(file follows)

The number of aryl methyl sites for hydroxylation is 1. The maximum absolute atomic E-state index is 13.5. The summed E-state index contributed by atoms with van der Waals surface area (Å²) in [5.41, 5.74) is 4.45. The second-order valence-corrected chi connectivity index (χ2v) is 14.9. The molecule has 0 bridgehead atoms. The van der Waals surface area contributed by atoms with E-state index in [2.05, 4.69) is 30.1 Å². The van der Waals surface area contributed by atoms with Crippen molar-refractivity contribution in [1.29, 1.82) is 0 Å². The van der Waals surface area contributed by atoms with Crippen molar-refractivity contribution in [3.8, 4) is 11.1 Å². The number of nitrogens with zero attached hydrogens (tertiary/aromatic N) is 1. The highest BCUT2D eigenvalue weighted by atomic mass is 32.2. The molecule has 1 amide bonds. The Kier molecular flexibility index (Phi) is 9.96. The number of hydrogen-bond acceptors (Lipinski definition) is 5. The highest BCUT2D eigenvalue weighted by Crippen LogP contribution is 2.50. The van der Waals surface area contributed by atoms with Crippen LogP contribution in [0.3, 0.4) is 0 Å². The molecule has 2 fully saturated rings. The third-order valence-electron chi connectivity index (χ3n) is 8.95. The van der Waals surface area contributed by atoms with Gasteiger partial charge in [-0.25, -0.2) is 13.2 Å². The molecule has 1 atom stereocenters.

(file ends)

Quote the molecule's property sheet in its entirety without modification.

The number of aryl methyl sites for hydroxylation is 1. The maximum absolute atomic E-state index is 13.5. The summed E-state index contributed by atoms with van der Waals surface area (Å²) in [5.41, 5.74) is 4.45. The second-order valence-corrected chi connectivity index (χ2v) is 14.9. The molecule has 0 bridgehead atoms. The van der Waals surface area contributed by atoms with E-state index in [2.05, 4.69) is 30.1 Å². The van der Waals surface area contributed by atoms with Crippen molar-refractivity contribution in [1.29, 1.82) is 0 Å². The van der Waals surface area contributed by atoms with Crippen molar-refractivity contribution in [3.8, 4) is 11.1 Å². The number of nitrogens with zero attached hydrogens (tertiary/aromatic N) is 1. The highest BCUT2D eigenvalue weighted by atomic mass is 32.2. The molecule has 1 amide bonds. The Kier molecular flexibility index (Phi) is 9.96. The number of hydrogen-bond acceptors (Lipinski definition) is 5. The highest BCUT2D eigenvalue weighted by Crippen LogP contribution is 2.50. The van der Waals surface area contributed by atoms with Crippen LogP contribution in [0.3, 0.4) is 0 Å². The molecule has 2 fully saturated rings. The third-order valence-electron chi connectivity index (χ3n) is 8.95. The van der Waals surface area contributed by atoms with Gasteiger partial charge in [-0.25, -0.2) is 13.2 Å². The molecule has 1 atom stereocenters.